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Steel Mills Gone, South Chicago Looks To Revitalize Its Downtown

By Joe Ward | June 13, 2016 4:27pm | Updated on June 17, 2016 11:44am
 South Chicago leaders are working on a plan to revitalize the South Chicago business district.
South Chicago plans
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SOUTH CHICAGO — For years, South Commercial Avenue in South Chicago served the area's steelworkers with locally owned restaurants and mom and pop service shops.

It still serves as South Chicago's commercial corridor, but like the area's three steel mills, Commercial Avenue has seen many of its small businesses disappear.

Now, community leaders and the University of Illinois at Chicago are working on a plan to revitalize the business district along Commercial Avenue. Those involved in the plan hope not only to revitalize the district, but also to turn the lakefront neighborhood into a destination on the Far South Side.

"We had theaters, dining, entertainment," said Dan Lira, president of the South Chicago Chamber of Commerce. "When the steel mills closed, we lost all that. Now, we're asking, how do we create the incentives to bring people out to South Chicago?"

The neighborhood, one of the city's oldest, is celebrating its 180th birthday this summer, Lira said. With that, he said the neighborhood needs to think of the future and consider what Commercial Avenue should look like in the years to come.

"Do we want niche [stores]? Anchor stores? An entertainment district?" Lira said. "We're creating a blueprint for what we want the area to look like."

A meeting is set for 6 p.m. Tuesday at 9204 S. Commercial Ave. to discuss the plan and for residents to give feedback.

Last year, Lira reached out to Jack Rocha, research specialist at the UIC Great Cities Institute. The two began putting together a plan that would help the community strategically plan for the future of Commercial Avenue, roughly between 83rd Street and 93rd Street.

Today, Commercial Avenue is still clearly the heart of South Chicago. Six bus routes run down the stretch of Commercial, with a Metra electric stop two blocks away.

But more than a few storefronts are empty, with their buildings looking downtrodden. Lira said the area's existing problems include loitering, panhandling and littering. The first step of the community's redevelopment plan is to physically clean up the business corridor, Lira said.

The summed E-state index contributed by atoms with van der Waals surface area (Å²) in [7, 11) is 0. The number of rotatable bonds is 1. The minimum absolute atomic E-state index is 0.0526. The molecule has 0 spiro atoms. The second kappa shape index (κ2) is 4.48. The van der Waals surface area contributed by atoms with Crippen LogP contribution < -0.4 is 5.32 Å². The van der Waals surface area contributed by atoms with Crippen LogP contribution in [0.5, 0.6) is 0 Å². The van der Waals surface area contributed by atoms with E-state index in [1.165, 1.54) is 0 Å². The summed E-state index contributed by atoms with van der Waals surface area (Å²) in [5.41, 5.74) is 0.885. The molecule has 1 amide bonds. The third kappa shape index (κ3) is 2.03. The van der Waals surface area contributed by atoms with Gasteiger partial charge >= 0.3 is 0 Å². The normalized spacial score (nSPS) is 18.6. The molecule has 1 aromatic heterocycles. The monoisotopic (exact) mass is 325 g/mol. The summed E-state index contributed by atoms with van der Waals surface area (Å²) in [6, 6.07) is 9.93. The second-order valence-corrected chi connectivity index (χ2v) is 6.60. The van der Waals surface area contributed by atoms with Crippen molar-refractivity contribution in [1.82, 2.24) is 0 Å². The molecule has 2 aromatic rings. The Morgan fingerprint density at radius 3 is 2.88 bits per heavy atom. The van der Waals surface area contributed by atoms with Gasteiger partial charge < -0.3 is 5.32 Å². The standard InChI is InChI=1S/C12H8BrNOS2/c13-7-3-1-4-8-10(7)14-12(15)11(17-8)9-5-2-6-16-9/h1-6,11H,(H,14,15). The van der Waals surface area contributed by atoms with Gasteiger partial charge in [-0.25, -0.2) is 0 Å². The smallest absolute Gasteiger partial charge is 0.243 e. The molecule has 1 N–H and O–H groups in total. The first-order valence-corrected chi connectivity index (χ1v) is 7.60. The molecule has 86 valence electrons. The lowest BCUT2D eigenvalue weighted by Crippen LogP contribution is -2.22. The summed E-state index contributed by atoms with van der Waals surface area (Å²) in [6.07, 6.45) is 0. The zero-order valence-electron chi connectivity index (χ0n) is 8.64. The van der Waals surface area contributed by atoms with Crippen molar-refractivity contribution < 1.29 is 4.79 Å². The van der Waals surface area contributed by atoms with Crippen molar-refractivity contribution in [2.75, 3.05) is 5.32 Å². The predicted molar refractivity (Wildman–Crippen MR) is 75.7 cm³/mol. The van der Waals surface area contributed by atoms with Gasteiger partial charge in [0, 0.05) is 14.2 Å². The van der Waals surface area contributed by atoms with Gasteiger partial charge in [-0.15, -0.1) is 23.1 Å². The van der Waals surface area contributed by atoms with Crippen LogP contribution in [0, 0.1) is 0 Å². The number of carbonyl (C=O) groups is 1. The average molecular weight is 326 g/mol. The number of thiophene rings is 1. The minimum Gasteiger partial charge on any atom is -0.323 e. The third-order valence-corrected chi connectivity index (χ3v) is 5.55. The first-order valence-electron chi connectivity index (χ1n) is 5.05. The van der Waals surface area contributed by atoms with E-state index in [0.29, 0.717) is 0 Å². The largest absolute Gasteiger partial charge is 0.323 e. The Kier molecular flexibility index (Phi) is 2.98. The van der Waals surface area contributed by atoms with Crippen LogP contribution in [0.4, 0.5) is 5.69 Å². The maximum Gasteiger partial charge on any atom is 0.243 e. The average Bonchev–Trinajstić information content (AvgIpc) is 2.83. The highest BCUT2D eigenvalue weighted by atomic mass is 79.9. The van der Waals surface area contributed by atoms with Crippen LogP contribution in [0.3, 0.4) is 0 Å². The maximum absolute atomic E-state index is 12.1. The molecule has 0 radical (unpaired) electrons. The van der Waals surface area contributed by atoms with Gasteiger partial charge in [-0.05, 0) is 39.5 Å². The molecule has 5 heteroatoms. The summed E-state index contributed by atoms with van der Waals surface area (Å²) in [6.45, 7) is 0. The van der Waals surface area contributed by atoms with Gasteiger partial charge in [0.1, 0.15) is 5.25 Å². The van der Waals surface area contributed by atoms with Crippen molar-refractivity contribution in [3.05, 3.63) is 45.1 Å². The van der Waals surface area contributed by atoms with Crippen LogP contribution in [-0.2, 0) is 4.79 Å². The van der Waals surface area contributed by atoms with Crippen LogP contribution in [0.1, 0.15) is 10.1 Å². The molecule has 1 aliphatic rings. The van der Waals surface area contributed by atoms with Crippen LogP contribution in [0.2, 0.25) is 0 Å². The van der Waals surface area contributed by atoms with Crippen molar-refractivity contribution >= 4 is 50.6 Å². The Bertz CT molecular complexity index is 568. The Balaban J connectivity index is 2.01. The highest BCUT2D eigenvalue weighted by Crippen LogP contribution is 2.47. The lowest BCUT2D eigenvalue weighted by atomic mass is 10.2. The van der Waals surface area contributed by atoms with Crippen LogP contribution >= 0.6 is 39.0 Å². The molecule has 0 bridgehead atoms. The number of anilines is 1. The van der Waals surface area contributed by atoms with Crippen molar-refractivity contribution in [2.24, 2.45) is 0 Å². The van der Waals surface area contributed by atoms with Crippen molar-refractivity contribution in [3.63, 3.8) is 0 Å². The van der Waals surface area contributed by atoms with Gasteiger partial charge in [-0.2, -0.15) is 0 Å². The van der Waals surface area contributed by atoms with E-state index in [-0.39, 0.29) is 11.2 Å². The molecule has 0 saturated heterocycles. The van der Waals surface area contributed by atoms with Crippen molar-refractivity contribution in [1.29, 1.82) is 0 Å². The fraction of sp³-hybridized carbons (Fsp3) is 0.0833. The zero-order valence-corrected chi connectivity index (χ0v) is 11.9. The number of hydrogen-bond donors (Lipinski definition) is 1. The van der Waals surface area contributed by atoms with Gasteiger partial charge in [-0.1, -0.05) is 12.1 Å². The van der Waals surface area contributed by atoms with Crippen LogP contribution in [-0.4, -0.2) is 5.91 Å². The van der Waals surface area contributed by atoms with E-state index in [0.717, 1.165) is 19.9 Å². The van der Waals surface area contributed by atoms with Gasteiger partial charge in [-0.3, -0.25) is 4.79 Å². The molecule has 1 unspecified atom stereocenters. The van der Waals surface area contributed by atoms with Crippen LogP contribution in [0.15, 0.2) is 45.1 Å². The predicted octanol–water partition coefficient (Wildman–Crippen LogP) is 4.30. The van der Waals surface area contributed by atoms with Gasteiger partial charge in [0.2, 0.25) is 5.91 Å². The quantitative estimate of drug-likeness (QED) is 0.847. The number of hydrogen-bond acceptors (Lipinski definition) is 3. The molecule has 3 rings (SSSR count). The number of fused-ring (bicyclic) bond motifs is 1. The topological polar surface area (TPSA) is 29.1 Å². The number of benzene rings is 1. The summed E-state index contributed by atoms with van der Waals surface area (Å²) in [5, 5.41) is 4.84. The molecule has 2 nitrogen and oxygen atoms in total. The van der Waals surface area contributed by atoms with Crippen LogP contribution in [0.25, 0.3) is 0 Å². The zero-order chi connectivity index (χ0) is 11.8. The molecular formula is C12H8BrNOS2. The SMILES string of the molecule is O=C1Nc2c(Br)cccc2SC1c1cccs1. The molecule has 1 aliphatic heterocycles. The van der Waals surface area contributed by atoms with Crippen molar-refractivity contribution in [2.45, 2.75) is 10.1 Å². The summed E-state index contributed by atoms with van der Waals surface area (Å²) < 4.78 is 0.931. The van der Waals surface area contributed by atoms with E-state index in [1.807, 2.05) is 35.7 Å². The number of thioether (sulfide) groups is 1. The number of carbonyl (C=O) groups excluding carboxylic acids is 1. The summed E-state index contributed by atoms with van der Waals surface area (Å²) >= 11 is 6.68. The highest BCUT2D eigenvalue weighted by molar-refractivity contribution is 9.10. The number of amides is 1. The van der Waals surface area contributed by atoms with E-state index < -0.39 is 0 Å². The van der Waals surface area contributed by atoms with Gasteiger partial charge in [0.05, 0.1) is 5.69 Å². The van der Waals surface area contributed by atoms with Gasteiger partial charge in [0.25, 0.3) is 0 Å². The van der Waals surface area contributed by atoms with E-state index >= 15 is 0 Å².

Some of these issues stem from the loss of industrial jobs at the area's three steel mills, the last of which closed in 1992. Like other South and West side neighborhoods, the exodus of well-paying jobs has hurt out the community. South Chicago's median income is now $29,453 — more than $17,000 less than the city-wide median income.

Community leaders, with input from the public, have been working for a year to reverse Commercial Avenue's fortunes.

Included in the group's working plan is what the community would like to see come to Commercial Avenue. Among the recommendations is a brewery — a bit of a lofty goal, but one the group is dedicated to achieving.

"I was surprised, too," Lira said of the brewery choice. "We got some good feedback from [brewers] groups."

Other recommendations from the community include a movie theater, cafe, bakery bike shop and toy store. The group is also thinking about establishing a "business incubator" to help small business owners looking to invest in the area.

Community leaders also want to increase the housing stock along Commercial Avenue near 87th Street, including the construction of a new mixed use-development featuring apartments and first-floor retail space. More density will help boost the small businesses, according to the group's plan.

There are existing businesses and attractions the group wants to highlight and further develop, including a host of small Mexican grocers.

"The community likes that they have niche, ethnic, mom-and-pop stores," said Rocha, the UIC researcher. "They would like to build on that."

Much of the redevelopment will include a branding effort to help spread the word about South Chicago's culture and existing businesses. Lira said the neighborhood already has the oldest Mexican Independence Day parade, though Pilsen's parade gets more recognition.

Pilsen and Lakeview are used as examples throughout the group's plan for their efforts to brand the neighborhoods. Branded bike racks, like those found in East Lakeview, could go a long way towards fostering alternative transportation modes as well as build a sense of community, the plan says.

So far, businesses in the area are on board, Lira said. He said the McDonald's at 92nd and Commercial has already pledged to renovate by 2017.

"We have a plan and we want buy-in from building owners," Lira said. "I think a lot of them have been waiting for that."

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